There is an inscription in Latin (and a handy translation) which tells you that he was "..sprung from the noble family of Bennets of Babraham, which he himself rendered more illustrious by his excellent gifts of mind and fortune". Furthermore his wife, Elizabeth, "..was a woman endowed with virtues rare in one of her sex, in that she had a man's sharpness of intellect and a mind well-suited to scholarship"
There were many interesting features including a painted ceiling (just visible in the picture below) and another elaborate memorial.
In fact there are several memorials and tombs to various members of the Wendy family. The most famous of them was Dr Thomas Wendy (d. 1560) who was Royal Physician to Henry VIII, Mary I and Elizabeth I and, although he was buried here, his tomb was removed when the church was restored. His nephew, Sir Thomas, entertained Elizabeth I when she stayed in Haslingfield in 1564. He kneels opposite his wife on his elaborate memorial with his son, Sir William and his wife.
In a niche stands another Sir Thomas Wendy (d. 1673) looking sadly down. Dressed in contemporary clothes, it is a very early example of this type of monument. Incidentally you shouldn't take too much notice of those who say that the forename "Wendy" was invented by J M Barrie. Firstly it may be from the Welsh "Gwyn". But there's also a village called Wendy near here (from which presumably the Wendy family took its name) and Wendy was used as a forename, albeit for males, by another prominent family in the area.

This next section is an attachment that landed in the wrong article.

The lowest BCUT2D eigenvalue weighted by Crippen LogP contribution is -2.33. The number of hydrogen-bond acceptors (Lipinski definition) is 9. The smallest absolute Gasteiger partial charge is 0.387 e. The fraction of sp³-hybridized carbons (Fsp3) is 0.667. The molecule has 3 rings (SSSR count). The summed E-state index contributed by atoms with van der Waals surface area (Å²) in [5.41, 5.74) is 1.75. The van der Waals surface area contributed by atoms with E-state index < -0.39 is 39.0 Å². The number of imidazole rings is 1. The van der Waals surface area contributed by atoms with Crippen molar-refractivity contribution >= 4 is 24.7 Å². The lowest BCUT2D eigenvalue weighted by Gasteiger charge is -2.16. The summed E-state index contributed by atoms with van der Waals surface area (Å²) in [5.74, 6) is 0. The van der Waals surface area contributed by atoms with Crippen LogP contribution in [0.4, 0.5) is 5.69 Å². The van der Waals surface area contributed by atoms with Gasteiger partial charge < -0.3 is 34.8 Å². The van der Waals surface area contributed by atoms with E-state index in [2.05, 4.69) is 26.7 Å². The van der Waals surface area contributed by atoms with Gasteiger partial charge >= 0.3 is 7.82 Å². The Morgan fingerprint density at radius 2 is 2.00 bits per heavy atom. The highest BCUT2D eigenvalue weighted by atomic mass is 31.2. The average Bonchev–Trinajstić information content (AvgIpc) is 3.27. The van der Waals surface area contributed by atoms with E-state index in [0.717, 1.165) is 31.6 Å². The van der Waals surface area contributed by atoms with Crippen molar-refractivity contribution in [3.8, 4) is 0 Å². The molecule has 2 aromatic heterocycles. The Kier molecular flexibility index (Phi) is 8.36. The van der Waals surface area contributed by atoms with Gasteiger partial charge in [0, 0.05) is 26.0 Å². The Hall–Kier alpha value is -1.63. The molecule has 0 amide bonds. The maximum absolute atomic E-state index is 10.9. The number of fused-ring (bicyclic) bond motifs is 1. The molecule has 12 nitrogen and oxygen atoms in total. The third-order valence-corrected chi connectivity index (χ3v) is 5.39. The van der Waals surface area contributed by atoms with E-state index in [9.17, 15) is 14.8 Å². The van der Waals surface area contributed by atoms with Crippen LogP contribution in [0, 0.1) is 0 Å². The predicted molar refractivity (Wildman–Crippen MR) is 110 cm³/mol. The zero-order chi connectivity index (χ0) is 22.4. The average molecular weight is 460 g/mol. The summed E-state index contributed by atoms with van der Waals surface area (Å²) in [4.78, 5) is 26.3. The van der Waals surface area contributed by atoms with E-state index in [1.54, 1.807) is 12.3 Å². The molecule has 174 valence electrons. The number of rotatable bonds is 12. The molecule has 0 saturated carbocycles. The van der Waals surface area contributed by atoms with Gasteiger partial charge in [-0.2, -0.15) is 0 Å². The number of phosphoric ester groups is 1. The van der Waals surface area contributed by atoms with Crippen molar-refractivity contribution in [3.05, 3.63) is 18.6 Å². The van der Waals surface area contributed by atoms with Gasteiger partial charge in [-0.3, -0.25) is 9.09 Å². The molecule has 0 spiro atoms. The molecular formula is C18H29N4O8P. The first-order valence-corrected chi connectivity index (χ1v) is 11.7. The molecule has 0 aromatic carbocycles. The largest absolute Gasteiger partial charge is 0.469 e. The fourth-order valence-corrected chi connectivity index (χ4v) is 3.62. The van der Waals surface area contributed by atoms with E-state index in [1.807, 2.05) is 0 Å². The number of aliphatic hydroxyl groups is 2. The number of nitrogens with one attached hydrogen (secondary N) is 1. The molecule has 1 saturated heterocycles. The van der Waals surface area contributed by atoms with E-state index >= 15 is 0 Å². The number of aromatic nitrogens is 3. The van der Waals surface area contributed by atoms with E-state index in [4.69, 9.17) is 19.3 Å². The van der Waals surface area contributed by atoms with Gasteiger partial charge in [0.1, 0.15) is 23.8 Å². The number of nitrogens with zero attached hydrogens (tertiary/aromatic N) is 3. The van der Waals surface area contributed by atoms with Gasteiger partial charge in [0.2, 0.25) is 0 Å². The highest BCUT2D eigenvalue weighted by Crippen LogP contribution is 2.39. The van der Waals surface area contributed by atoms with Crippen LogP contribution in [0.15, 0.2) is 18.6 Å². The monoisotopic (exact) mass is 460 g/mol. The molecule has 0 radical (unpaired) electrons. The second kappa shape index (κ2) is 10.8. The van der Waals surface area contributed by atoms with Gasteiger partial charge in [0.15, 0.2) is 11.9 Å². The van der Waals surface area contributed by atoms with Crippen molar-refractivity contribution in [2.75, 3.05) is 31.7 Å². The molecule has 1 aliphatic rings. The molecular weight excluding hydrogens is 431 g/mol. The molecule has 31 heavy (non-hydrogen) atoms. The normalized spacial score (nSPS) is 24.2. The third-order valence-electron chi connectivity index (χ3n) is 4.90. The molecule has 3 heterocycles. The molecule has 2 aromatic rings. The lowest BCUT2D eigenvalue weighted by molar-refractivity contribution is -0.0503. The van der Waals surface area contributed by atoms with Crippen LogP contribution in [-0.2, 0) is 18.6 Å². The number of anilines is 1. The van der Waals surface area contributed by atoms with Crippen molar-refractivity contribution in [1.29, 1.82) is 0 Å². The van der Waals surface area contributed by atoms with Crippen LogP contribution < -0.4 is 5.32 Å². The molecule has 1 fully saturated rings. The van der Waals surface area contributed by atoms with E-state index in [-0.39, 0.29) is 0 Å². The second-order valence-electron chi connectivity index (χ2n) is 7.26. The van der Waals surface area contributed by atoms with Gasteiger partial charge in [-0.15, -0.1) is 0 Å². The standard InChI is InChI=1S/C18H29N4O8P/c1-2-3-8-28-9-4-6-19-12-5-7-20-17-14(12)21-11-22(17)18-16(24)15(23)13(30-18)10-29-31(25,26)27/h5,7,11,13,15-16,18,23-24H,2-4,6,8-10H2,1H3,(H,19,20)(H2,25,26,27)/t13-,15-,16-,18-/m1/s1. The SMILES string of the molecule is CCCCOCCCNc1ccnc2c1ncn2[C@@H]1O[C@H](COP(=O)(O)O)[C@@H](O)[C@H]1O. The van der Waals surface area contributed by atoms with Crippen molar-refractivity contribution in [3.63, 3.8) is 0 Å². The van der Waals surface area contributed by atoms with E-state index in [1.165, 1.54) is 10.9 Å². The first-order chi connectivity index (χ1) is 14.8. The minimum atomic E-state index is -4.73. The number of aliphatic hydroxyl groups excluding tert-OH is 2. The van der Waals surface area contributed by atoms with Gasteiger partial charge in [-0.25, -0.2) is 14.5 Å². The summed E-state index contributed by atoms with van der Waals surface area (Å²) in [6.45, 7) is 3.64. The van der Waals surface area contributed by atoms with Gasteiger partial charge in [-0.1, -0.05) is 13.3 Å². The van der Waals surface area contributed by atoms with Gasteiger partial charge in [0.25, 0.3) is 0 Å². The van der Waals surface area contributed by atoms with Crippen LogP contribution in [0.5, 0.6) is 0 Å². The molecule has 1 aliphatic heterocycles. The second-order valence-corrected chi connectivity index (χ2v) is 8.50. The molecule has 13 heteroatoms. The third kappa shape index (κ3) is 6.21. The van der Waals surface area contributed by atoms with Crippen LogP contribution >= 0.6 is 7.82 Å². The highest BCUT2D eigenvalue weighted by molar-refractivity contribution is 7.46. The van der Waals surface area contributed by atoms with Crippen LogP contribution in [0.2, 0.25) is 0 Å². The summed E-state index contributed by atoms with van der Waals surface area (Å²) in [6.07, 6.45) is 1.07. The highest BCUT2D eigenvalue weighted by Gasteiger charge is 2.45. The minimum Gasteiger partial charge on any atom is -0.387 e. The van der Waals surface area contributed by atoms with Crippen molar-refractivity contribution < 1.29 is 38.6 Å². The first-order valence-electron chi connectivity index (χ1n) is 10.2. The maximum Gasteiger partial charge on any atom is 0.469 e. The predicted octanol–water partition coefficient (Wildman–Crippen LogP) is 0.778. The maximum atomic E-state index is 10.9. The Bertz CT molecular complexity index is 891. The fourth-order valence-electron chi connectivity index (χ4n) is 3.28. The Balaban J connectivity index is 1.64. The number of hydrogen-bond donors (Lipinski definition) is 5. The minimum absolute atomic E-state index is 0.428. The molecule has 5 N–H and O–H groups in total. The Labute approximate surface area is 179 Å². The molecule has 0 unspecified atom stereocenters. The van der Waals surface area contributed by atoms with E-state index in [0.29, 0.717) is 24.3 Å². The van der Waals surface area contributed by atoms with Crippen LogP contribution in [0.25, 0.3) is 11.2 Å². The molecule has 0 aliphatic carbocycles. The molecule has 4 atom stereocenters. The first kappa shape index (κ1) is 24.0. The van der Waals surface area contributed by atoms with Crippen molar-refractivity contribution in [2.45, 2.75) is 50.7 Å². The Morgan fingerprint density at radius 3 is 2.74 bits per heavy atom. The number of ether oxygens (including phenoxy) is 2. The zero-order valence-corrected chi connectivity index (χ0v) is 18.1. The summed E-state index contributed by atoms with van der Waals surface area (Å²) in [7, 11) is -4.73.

Now on to the neighbouring parish of Harlton and on entering the church there was immediately something unusual to be seen - the rood screen was made of stone; something I've never seen elsewhere.
And (you've spotted the theme by now, I'm sure) there's a magnificent monument to Henry Fryer, who died in 1631. That's him below; he doesn't look well, does he.
He is depicted wearing armour, kneeling between his parents, with his father dressed in robes to indicate that he was a physician. Henry's wife reclines below. They are flanked by mourning figures, the one on the left drying his eye with the hem of his garment.
"Encloister'd in these piles of stone
The reliques of this Fryer rest,
Whose better part to heaven's gone
The poore man's bowels were his chest
And 'mongst these three, grave, heaven, poore,
He shar'd his corpse, his soul, his store."
But the sun is shining in through the east window, beckoning me out once more into the glorious sunshine of this September day.